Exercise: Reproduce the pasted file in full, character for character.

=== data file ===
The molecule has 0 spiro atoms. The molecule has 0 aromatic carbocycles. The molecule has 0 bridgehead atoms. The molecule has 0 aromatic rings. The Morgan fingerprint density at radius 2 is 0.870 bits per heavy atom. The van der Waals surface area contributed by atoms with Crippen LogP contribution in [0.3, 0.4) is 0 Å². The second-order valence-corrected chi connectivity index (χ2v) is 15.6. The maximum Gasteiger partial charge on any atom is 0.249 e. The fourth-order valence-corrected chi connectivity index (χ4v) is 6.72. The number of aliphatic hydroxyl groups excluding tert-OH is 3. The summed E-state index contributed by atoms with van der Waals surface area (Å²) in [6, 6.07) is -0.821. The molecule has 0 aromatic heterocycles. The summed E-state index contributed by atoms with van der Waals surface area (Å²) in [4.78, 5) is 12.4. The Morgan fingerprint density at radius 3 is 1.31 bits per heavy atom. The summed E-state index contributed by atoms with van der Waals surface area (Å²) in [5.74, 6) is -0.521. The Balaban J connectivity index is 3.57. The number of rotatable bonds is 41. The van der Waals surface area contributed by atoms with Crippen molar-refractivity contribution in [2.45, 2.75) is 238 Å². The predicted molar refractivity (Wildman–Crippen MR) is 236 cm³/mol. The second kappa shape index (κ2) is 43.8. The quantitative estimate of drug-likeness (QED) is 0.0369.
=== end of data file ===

The molecule has 0 spiro atoms. The molecule has 0 aromatic carbocycles. The molecule has 0 bridgehead atoms. The molecule has 0 aromatic rings. The Morgan fingerprint density at radius 2 is 0.870 bits per heavy atom. The van der Waals surface area contributed by atoms with Crippen LogP contribution in [0.3, 0.4) is 0 Å². The second-order valence-corrected chi connectivity index (χ2v) is 15.6. The maximum Gasteiger partial charge on any atom is 0.249 e. The fourth-order valence-corrected chi connectivity index (χ4v) is 6.72. The number of aliphatic hydroxyl groups excluding tert-OH is 3. The summed E-state index contributed by atoms with van der Waals surface area (Å²) in [6, 6.07) is -0.821. The molecule has 0 aromatic heterocycles. The summed E-state index contributed by atoms with van der Waals surface area (Å²) in [4.78, 5) is 12.4. The Morgan fingerprint density at radius 3 is 1.31 bits per heavy atom. The summed E-state index contributed by atoms with van der Waals surface area (Å²) in [5.74, 6) is -0.521. The Balaban J connectivity index is 3.57. The number of rotatable bonds is 41. The van der Waals surface area contributed by atoms with Crippen molar-refractivity contribution in [2.45, 2.75) is 238 Å². The predicted molar refractivity (Wildman–Crippen MR) is 236 cm³/mol. The second kappa shape index (κ2) is 43.8. The quantitative estimate of drug-likeness (QED) is 0.0369.